There are a number of ways of looking at this passage from an economic and parental standpoint. All of them affirm the need for a household. But we know that Jesus himself didn’t have a household. His movement actually ran countercultural, taking people out of these units and into different relationships. By the time Paul started his ministry, the household wasn’t the building block of this new way, this Christian society. He begrudgingly said people could marry, but wished that all could be single. Women were encouraged to stay virgins and widows. The single person became a great agent for God, able to focus entirely on God’s reign without worrying about the household. Plenty of early Christians married and stayed married, there was no sin in it, but the household isn’t the center of Christian society. Christ is. The society revolves around the question: How do I love God, my neighbor, and myself? It allows Christ to be the center of life. 

So what do we do with all this today? Everything I’ve laid out is very patriarchal and heteronormative. It assumes an economic system that is long gone. Divorce is a reality and honestly, while no one goes into marriage wanting a divorce, sometimes it’s a healing act. It can take people out of abusive and harmful situations, saving lives. Friends who I talked with who have initiated a divorce shared both about how painful it was and how much better they felt afterwards. One friend expressed how she felt like she would die inside if she remained with her husband. He wasn’t abusive, but their relationship was not healthy. I really don’t think the Church shouldn’t be telling people to tough it out. That doesn’t promote life. 

While I don’t have all the answers, I do know this: If Christ is the center of our Christian society then the core of our relationships with each other is a simple question. Am I treating the other as someone who is made in the image of God? 

If we treated each other as people made in the image of God, I don’t know if we would stop flowing in and out of romantic partnerships, I know good God-fearing couples who decided that they should not stay married, but I do know that the harms of divorce, the ugliness of it could be mitigated. Economic and parental concerns have solutions that are not necessarily that one should stay in a household for the rest of their lives. There are ways to honor the other and provide for needs they may have as one household splits back into two.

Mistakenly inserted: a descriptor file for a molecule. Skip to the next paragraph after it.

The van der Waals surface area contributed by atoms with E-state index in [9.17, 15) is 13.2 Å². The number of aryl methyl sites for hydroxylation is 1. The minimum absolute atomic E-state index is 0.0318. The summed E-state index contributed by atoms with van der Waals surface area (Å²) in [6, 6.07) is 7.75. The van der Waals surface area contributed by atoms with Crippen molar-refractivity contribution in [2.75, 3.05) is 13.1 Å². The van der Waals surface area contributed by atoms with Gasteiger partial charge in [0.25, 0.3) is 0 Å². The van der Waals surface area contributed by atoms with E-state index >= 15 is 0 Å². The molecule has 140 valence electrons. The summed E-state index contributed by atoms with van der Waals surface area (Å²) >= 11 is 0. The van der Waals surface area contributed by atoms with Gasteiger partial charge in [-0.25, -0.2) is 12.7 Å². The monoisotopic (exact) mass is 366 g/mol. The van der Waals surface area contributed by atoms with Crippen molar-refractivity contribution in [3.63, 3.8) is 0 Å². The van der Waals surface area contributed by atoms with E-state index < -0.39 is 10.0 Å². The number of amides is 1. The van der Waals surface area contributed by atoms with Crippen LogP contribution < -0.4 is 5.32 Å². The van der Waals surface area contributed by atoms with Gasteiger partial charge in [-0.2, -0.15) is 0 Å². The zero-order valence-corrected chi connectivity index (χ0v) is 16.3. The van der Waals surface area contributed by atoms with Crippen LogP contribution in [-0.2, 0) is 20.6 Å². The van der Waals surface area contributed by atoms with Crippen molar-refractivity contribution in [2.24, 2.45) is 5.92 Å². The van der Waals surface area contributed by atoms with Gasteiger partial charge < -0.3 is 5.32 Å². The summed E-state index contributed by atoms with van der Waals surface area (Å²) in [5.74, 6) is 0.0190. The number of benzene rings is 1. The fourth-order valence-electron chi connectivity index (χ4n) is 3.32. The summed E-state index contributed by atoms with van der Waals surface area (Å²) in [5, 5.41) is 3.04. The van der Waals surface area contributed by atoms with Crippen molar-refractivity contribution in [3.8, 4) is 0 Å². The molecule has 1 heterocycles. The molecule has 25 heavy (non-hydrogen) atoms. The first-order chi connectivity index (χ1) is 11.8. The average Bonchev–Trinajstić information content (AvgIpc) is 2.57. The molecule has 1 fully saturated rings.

Maybe Christ really was considering children more than the adults in this instance. I’m not sure if I can get into his headspace on this one. But directly after talking about divorce, he surrounds himself with kids. He wants children to be loved and protected, to have what they need. He wants them to have parents and adults in their lives who love them deeply and teach them the way of love. He invites us to see the world through a child’s eyes and to bask in their awe. 

Maybe, today, we can use these words not to keep two adults in a marriage that would be better off dissolved, but to advocate for the just treatment of children. If there isn’t abuse, which requires complete separation for protection, we can invite parents into healthy divorce that honors their child’s needs. These parents can never really separate from each other, they’ve literally created a life together, so how are they going to honor that child and uphold them so their kid can grow and thrive in this world? How are they going to treat each other as people made in the image of God so their child can learn to do likewise?  

Maybe the healing comes when the two focus on looking at their relationship and the world through their child’s eyes, taking the time to process the effects of their actions on the young ones among us. Maybe we should all take the time to look at the world through the eyes of a child and learn to treat each other in ways that uphold all children in love and tender care. What would not happen in the world if we knew children were watching and learning from us? What would we do different if we saw the world as a giant classroom? May we all learn to view the world through the eyes of a child and to care for each other in love, even if and especially when romantic relationships dissolve. Amen.